Nubia and The Amazons saw its first issue debut to resounding praise, as one of the most underrated figures in Wonder Woman’s mythology steps into the spotlight. It even hooked me, and I’m someone who’s been ambivalent about the Wonder Woman comics for a while. But Why Tho? talked with co-writer Stephanie Williams about the origins of the series, as well as its appeal for both longtime DC fans and newcomers to the comic book world.
BUT WHY THO?: Tell us a little about your comics fandom-what comics or characters drew you in?
STEPHANIE WILLIAMS: My comics fandom is all over the place at times, and it’s been that way since I can remember. The comic that got me interested in reading comics was an issue of West Coast Avengers. I picked up an issue in the middle of the Crystal/Black Knight/Sersi love triangle. It gave me the same soap opera vibes I got from the X-Men original animated series, which I loved because those also reminded me of the daytime soaps my mother and grandmother loved. Once I made that connection, I started putting comics in the shopping cart whenever I would go grocery shopping with my mom, which eventually led me to pick up Archie Double Digest. I spent A LOT of time in Riverdale for a while. I also got into the Alien comics pretty early on. I was obsessed with the movies, so once I found out there were comics, it was a wrap.
I’m not extremely hard to please as a comic reader. You give me some drama and mess to sink my teeth in, and I’m going to go along for the read. I think that may be why I’m so drawn to Bronze Age and even some Silver Age comics because they are often wordy, but the drama is usually there.
BWT: What draws you to Nubia as a character, and what’s the best part of writing her?
WILLIAMS: Nubia is a known unknown. She’s such a unique character in the way she’s been around for so long but has little history to carry her. Instead, her fans have done that. I always felt there was enough foundation from her initial introduction to build a sturdy framework from it, and that’s the part that’s been the most exciting when it comes to writing her. Like, there is no doubt that this character is strong, formidable, and fierce, but exploring her wants, desires, fears, and how life sequestered away guarding Doom’s Doorway has impacted her gives us so much room to play with.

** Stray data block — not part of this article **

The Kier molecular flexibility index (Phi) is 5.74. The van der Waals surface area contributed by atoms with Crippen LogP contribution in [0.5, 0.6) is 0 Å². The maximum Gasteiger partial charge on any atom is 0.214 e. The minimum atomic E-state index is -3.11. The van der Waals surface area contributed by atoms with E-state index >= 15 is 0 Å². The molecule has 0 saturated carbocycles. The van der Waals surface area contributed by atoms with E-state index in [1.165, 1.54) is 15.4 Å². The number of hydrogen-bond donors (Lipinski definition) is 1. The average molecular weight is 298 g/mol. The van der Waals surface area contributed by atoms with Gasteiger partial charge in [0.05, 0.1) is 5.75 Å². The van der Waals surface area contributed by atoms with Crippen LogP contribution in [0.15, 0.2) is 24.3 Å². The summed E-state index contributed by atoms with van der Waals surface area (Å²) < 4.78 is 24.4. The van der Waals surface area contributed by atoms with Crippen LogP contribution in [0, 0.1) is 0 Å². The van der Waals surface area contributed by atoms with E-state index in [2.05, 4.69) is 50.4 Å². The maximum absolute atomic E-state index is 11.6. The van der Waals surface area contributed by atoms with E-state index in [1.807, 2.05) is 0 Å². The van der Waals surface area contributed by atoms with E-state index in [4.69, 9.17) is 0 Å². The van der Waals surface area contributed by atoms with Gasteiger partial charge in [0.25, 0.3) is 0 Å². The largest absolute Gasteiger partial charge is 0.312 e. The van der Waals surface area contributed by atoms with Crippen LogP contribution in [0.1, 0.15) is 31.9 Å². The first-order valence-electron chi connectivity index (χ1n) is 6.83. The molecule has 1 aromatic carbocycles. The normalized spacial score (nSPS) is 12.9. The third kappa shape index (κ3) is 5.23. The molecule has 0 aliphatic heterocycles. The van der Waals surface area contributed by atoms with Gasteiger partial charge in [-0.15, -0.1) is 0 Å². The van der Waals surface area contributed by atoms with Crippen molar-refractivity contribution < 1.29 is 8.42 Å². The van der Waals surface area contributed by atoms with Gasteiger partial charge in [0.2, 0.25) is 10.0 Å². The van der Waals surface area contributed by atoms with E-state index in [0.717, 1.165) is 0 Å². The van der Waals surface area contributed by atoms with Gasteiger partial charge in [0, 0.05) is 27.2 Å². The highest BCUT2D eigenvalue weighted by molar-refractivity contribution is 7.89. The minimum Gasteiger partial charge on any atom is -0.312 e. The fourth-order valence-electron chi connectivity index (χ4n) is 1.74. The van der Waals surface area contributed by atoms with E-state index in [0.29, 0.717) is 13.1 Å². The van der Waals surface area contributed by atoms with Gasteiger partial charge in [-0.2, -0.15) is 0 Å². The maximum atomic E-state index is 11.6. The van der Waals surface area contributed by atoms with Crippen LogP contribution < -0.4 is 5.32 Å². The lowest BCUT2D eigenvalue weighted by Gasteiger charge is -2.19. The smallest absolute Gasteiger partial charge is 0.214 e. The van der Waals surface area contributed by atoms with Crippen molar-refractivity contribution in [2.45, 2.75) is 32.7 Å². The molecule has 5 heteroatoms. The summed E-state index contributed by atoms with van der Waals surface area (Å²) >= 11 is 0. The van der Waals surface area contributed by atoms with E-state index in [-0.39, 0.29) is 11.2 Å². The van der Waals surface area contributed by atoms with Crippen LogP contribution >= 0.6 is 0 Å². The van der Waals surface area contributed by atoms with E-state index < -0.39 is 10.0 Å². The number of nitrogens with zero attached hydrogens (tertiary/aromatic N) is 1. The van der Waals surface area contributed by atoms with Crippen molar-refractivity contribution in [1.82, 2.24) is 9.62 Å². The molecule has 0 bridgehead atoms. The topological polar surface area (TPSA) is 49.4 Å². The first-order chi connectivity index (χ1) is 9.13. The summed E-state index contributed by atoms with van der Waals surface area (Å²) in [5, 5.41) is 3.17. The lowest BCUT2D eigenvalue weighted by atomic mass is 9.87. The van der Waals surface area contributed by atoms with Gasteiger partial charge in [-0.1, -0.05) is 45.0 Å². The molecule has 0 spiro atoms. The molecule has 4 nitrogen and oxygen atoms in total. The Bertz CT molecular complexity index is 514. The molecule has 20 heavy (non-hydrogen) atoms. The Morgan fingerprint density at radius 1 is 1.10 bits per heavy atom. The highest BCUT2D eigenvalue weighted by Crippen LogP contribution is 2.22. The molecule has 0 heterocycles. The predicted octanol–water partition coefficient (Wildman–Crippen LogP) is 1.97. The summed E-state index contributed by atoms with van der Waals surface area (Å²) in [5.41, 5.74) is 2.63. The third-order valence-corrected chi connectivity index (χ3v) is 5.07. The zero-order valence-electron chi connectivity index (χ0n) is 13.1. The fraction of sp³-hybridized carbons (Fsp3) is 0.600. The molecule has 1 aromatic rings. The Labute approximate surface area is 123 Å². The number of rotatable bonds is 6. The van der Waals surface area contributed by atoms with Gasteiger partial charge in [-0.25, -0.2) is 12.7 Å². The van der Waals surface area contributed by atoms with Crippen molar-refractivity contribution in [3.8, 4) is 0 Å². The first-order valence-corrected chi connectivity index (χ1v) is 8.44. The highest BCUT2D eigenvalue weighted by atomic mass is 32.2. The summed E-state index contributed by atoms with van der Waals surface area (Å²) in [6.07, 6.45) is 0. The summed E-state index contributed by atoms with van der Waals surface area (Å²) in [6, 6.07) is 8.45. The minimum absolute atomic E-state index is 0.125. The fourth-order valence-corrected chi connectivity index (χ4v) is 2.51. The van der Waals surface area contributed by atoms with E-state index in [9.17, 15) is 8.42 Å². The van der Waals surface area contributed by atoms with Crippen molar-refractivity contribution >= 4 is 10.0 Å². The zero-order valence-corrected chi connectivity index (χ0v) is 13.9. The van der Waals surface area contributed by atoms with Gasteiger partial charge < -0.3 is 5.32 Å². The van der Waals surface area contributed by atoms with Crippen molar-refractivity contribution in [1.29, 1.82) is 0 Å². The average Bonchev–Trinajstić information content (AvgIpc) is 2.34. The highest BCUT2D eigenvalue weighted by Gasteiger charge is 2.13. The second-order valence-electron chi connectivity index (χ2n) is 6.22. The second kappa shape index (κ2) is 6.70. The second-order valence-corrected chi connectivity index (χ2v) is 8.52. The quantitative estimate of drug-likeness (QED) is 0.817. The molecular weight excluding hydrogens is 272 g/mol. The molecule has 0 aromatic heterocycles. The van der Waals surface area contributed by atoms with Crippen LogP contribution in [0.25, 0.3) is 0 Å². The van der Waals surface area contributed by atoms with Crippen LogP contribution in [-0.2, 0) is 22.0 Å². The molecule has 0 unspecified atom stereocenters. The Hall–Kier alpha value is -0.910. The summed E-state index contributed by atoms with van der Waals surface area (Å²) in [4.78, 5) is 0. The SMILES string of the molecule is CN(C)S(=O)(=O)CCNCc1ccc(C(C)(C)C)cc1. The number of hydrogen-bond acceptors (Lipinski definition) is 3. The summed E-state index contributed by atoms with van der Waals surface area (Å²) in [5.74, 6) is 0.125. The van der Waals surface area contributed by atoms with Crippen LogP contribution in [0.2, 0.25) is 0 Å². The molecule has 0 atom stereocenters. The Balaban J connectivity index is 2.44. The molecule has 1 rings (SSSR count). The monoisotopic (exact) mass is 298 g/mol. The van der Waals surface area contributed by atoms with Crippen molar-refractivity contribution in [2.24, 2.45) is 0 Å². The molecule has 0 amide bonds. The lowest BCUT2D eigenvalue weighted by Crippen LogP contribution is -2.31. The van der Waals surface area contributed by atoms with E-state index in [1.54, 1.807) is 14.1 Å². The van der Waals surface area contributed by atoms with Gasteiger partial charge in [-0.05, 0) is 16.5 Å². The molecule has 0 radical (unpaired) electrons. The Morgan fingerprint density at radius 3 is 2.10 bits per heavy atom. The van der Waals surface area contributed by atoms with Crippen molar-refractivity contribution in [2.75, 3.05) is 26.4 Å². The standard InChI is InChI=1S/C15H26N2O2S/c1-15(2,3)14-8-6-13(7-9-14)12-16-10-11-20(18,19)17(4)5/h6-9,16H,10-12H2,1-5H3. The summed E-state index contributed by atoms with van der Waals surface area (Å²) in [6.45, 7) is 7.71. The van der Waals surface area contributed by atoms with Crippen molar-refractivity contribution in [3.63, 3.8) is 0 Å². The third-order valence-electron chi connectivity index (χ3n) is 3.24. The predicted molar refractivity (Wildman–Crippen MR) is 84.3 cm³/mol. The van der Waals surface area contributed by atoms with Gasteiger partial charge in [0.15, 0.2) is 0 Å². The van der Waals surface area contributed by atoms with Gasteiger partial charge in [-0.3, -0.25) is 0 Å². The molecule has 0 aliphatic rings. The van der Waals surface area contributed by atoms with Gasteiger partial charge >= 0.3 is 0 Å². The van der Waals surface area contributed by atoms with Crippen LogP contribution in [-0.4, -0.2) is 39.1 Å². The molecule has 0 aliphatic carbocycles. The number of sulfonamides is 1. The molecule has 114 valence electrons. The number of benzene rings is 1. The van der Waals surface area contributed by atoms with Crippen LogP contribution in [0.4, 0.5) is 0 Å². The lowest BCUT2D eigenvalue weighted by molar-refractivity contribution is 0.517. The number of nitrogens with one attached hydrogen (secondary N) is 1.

Plus, the great thing about writing this series is that it’s not just about Nubia. It’s about the Amazons who live on Themyscira too. It’s been great reintroducing Nubia and reintroducing what life is like on Themyscira and what it means to be an Amazon. How else could anyone care about her now being queen if you don’t know much about the women she’s responsible for?
BWT: This year marks Wonder Woman’s 80th anniversary. What parts of the character’s mythos were looking to explore/revamp?
WILLIAMS: From the start, carrying over the Well of Souls that was reintroduced in Young Diana was vital. The entire creative team working on Young Diana did a lot of revamping and exploring in that series that it only made sense to continue that energy.